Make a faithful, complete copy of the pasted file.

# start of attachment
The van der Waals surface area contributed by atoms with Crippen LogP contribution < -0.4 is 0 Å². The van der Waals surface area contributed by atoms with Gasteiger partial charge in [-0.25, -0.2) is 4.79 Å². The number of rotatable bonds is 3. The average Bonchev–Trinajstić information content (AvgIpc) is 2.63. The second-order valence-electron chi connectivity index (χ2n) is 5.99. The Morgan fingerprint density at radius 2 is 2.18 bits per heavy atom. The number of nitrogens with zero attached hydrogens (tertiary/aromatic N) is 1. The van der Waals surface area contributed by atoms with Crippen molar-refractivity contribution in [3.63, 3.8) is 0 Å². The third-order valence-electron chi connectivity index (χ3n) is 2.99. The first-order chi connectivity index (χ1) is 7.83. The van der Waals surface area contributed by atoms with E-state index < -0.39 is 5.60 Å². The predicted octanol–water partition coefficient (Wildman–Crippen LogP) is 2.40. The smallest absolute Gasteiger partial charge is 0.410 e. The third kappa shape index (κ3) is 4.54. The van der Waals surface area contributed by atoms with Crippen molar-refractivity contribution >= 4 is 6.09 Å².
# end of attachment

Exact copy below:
The van der Waals surface area contributed by atoms with Crippen LogP contribution < -0.4 is 0 Å². The van der Waals surface area contributed by atoms with Gasteiger partial charge in [-0.25, -0.2) is 4.79 Å². The number of rotatable bonds is 3. The average Bonchev–Trinajstić information content (AvgIpc) is 2.63. The second-order valence-electron chi connectivity index (χ2n) is 5.99. The Morgan fingerprint density at radius 2 is 2.18 bits per heavy atom. The number of nitrogens with zero attached hydrogens (tertiary/aromatic N) is 1. The van der Waals surface area contributed by atoms with Crippen molar-refractivity contribution in [3.63, 3.8) is 0 Å². The third-order valence-electron chi connectivity index (χ3n) is 2.99. The first-order chi connectivity index (χ1) is 7.83. The van der Waals surface area contributed by atoms with E-state index < -0.39 is 5.60 Å². The predicted octanol–water partition coefficient (Wildman–Crippen LogP) is 2.40. The smallest absolute Gasteiger partial charge is 0.410 e. The third kappa shape index (κ3) is 4.54. The van der Waals surface area contributed by atoms with Crippen molar-refractivity contribution >= 4 is 6.09 Å².